The Energetic Founder
The Energetic Founder
Hamilton: The Energetic Founder provides a brief introduction to the life, work, and legacies of Alexander Hamilton. R. B. Bernstein explores Hamilton's role in revolution, politics, law, constitutionalism, economics, diplomacy, and war, as well as his views on honor and duelling.
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In Hamilton: The Energetic Founder, R. B. Bernstein provides a thorough history that reveals Hamilton's status as one of the key founding fathers of the United States.
Hamilton: The Energetic Founder is a brief introduction to the life, thought, work, and legacy of Alexander Hamilton (1755-1804), but it is not a traditional biography. Public curiosity about Hamilton, his life, and his work has swelled, particularly among those intrigued by popular-culture portrayals in the Broadway musical Hamilton: An American Musical. This book presents a summary of Hamilton's life and explores his role in revolution, constitutionalism, economics, diplomacy, and war, as well as his relationship to honor culture and duelling. The epilogue considers Hamilton's legacies.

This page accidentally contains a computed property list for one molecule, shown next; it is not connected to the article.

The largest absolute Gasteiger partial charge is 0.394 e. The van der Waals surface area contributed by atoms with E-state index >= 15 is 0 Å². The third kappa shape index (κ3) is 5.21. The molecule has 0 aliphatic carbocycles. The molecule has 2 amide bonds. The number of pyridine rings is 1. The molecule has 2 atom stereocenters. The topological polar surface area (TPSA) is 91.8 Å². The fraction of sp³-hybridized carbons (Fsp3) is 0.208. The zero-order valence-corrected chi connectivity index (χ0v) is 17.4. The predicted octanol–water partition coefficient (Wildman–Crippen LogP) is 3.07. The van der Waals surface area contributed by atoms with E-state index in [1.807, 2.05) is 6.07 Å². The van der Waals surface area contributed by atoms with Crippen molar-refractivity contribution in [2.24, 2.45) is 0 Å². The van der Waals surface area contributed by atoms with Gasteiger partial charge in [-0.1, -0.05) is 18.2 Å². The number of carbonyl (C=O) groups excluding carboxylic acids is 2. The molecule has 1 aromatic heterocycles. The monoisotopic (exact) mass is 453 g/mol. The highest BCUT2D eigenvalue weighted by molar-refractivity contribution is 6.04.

The book considers Hamilton as a key founding father, focusing on his work as a politician, a constitutional thinker, and the nation's first secretary of the treasury. In that role, Hamilton was perhaps the leading American domestic policy-maker and nationalist. He led the effort to write the brilliant defense and exposition of the Constitution, The Federalist, and later, as treasury secretary, he pioneered efforts to interpret the Constitution broadly, as a generous grant of national power to the government of the United States. As part of that effort, he also pioneered expositions of the Constitution as a source of executive and judicial power. In addition, as a leading figure in the American world of honor culture, Hamilton was also a principal exponent of political combat in defense of personal and political honor. As such, he was a tragic victim of the honor culture he did so much to establish as a component of national politics, dying as the result of a mortal wound he suffered in his 1804 duel with Aaron Burr, his longtime antagonist and Vice President of the United States.
Though not often an admired political figure in his own time, Hamilton was perhaps the leading and most enthusiastic exponent of American constitutional nationalism. In the more than two centuries since his death in 1804, Hamilton has continued to be the principal advocate of a nationalist reading of US constitutionalism.